Tuesday, November 14, 2006

The Many Uses of Cedar

Last week we took part in a program at a local museum to learn more about the many ways the local Musqueam people used the cedar tree. It's amazing how important it was to their way of life.

The above photo is of what a waterfront village may have looked like hundreds of years ago. The houses and story poles were all made with cedar.

This is some of their large collection of story poles...

...and there was an artist on site doing a carving demonstration, which the kids were quite interested in.

This canoe is decorated with some traditional coastal artwork.

Jay was very interested in this canoe, which the kids were allowed to touch and examine close up. It would have been hollowed out, and then filled with several inches of water and steaming hot rocks in order to steam the wood to make it more pliable. After a while, the sides of the canoe would then be spread to make it wider in the middle.

They made bentwood cooking boxes in a similar fashion, steaming a single piece of wood and bending it to make the four sides of a box. They would cook in them by dropping hot rocks into the box to heat the contents.

One of my favorite things that we saw were these bowls. Everyone got their own individual beautifully carved bowl when they were born, and they took it with them wherever they went throughout the rest of their lives.

Even more impressive was that they could even make various articles of clothing out of cedar. These hats are woven out of individual fibers of the inner bark. They were a particularly good thing to have in our rainy west coast weather, as the fibers would expand when they got damp, making the hats impervious to water.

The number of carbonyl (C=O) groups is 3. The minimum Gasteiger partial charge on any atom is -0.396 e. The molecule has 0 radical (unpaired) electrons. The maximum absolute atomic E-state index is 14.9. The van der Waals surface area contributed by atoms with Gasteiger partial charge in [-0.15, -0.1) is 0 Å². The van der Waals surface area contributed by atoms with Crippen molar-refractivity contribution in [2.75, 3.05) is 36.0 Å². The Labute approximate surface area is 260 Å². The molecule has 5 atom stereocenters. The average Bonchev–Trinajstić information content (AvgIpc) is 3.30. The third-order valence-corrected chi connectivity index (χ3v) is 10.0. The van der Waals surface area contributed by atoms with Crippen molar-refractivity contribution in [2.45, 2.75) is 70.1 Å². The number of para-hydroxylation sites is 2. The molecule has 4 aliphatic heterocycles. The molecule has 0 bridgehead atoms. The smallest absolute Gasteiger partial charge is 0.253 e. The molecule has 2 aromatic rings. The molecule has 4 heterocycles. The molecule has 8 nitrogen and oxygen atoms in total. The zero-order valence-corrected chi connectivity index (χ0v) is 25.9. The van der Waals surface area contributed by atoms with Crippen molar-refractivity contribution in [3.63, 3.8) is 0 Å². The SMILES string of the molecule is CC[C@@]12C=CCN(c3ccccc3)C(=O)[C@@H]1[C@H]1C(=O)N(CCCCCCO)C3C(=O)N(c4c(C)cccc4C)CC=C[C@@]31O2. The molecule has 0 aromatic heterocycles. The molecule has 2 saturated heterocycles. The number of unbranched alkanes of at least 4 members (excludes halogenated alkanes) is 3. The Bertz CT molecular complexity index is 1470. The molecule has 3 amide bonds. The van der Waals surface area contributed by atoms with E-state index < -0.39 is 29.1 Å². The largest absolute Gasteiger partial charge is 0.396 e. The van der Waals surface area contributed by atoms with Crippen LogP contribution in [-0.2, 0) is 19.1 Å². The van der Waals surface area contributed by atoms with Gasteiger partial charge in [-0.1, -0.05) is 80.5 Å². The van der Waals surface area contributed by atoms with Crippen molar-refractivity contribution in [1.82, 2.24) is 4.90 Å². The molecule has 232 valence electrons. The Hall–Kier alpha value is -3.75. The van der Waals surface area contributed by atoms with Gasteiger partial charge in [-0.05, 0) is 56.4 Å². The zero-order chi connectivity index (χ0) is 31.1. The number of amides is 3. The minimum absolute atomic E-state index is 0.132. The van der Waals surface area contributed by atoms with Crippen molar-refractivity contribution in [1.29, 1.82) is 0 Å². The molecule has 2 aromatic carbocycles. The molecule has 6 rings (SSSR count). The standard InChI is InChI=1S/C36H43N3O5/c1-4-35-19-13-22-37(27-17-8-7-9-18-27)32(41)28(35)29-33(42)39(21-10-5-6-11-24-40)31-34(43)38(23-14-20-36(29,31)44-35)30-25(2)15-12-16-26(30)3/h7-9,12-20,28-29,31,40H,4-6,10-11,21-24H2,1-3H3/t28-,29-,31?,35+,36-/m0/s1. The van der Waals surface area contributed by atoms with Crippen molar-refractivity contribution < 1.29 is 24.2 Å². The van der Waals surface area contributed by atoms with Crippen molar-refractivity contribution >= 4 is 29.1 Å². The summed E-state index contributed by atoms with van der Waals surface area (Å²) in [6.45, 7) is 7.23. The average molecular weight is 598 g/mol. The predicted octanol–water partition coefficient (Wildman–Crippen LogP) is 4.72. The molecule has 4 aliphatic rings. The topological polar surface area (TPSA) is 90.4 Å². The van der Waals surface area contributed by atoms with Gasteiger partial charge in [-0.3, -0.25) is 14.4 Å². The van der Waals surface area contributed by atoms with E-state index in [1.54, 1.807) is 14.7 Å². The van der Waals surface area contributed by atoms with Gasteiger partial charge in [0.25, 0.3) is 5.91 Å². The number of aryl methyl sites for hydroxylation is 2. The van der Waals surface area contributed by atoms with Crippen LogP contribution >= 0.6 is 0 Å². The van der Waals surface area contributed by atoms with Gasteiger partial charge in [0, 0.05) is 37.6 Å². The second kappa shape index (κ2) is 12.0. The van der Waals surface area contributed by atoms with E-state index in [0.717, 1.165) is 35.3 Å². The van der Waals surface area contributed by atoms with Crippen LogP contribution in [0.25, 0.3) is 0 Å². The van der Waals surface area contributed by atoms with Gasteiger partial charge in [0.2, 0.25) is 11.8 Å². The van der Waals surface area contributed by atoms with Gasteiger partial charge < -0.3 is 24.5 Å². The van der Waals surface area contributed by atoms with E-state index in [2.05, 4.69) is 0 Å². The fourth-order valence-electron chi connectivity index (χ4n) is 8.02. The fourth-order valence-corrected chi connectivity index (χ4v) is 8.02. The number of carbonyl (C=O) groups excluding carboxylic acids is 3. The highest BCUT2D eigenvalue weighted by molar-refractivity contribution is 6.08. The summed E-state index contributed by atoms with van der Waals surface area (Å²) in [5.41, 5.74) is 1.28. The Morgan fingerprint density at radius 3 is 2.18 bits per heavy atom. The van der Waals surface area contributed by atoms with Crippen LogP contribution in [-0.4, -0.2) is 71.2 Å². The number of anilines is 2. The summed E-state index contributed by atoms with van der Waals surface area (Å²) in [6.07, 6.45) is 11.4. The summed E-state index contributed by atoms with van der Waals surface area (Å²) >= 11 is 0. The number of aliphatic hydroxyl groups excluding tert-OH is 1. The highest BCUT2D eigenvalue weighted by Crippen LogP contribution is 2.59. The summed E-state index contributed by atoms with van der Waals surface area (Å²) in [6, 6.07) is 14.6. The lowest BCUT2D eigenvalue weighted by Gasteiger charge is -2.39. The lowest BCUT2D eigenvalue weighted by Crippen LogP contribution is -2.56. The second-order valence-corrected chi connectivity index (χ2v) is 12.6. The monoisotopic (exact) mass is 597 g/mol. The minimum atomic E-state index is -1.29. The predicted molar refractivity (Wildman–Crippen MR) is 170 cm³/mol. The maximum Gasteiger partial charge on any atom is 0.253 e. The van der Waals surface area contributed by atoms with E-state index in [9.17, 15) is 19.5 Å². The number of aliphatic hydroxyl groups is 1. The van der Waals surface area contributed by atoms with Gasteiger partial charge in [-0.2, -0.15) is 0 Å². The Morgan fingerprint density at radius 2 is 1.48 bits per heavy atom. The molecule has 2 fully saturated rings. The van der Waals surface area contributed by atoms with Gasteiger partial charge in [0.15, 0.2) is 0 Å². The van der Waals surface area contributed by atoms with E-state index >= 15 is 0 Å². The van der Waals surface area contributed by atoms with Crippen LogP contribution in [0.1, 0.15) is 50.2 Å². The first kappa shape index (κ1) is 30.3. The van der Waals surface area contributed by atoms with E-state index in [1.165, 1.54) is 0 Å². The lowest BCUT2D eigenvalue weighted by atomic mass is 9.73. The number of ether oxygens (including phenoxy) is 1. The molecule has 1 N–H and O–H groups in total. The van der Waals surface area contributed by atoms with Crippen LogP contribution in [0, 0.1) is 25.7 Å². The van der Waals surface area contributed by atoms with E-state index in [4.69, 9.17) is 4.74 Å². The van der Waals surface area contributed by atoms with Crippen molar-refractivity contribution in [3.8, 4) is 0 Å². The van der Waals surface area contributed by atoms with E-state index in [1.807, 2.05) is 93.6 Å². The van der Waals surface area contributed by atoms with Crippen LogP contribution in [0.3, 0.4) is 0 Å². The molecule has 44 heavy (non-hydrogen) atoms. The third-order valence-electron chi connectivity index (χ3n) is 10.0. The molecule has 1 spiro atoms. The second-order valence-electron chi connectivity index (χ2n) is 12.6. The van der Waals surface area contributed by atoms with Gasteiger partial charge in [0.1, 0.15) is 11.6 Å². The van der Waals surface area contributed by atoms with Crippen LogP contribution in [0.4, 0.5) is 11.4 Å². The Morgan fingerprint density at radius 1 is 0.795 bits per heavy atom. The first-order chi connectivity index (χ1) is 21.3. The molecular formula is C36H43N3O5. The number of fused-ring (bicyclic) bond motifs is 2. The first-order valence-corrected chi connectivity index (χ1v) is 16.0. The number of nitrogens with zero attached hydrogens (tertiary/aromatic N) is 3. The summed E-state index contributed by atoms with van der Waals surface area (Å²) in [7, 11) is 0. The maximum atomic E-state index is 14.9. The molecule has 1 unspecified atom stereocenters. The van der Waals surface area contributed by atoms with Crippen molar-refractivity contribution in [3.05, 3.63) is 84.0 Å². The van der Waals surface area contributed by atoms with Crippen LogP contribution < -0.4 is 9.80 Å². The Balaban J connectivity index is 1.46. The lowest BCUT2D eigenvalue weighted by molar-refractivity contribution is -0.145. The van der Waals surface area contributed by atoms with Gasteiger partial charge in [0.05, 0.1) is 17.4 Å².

It was an interesting field trip, and the kids enjoyed playing anthropologist, figuring out what various tools and artifacts were used for.
Our guide seemed a bit wary of the whole homeschooling thing to begin with, but she warmed up pretty quickly, and one of the moms even heard another employee say what a good group of kids they were.
I guess it was educational for all involved!


Tara said...

What an amazing field trip! The homeschool group we belong to is not as organized as yours- we meet once a week for open gym and then the library, but no field trips.
I have been brainstorming lately- trying to think of some interesting places for Owen and I to explore.
We plan to spend his birthday next week, at the children's museum in Portland.
Thanks for sharing such great photos and info.

Cheryl said...

Thanks, Tara.
We're lucky, our group is pretty organized. We meet early in the fall to plan the whole year (field trips, theme days, science/craft workshops, trips to the symphony, various plays, etc.), and that makes the rest of the year go pretty smoothly.
A day at the museum sounds like fun, I hope he has a great birthday!